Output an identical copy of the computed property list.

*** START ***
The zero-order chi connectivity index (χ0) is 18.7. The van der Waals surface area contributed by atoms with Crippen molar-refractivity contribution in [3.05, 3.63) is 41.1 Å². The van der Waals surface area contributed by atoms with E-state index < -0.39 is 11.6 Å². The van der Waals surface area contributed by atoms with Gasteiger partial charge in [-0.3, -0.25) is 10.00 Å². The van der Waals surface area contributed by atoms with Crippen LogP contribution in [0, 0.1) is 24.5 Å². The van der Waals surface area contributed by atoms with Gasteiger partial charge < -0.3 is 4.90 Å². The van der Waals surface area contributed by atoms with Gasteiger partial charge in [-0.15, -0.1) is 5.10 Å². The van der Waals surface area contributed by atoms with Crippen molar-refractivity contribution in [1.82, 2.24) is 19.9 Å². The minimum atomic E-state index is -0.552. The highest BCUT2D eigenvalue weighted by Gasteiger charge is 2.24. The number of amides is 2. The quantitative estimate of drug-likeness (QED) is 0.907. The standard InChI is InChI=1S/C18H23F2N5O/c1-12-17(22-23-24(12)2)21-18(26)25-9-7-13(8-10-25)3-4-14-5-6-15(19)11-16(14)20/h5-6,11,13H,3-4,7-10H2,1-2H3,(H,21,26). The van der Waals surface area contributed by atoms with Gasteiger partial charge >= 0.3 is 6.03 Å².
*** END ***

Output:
The zero-order chi connectivity index (χ0) is 18.7. The van der Waals surface area contributed by atoms with Crippen molar-refractivity contribution in [3.05, 3.63) is 41.1 Å². The van der Waals surface area contributed by atoms with E-state index < -0.39 is 11.6 Å². The van der Waals surface area contributed by atoms with Gasteiger partial charge in [-0.3, -0.25) is 10.00 Å². The van der Waals surface area contributed by atoms with Crippen LogP contribution in [0, 0.1) is 24.5 Å². The van der Waals surface area contributed by atoms with Gasteiger partial charge < -0.3 is 4.90 Å². The van der Waals surface area contributed by atoms with Gasteiger partial charge in [-0.15, -0.1) is 5.10 Å². The van der Waals surface area contributed by atoms with Crippen molar-refractivity contribution in [1.82, 2.24) is 19.9 Å². The minimum atomic E-state index is -0.552. The highest BCUT2D eigenvalue weighted by Gasteiger charge is 2.24. The number of amides is 2. The quantitative estimate of drug-likeness (QED) is 0.907. The standard InChI is InChI=1S/C18H23F2N5O/c1-12-17(22-23-24(12)2)21-18(26)25-9-7-13(8-10-25)3-4-14-5-6-15(19)11-16(14)20/h5-6,11,13H,3-4,7-10H2,1-2H3,(H,21,26). The van der Waals surface area contributed by atoms with Gasteiger partial charge >= 0.3 is 6.03 Å².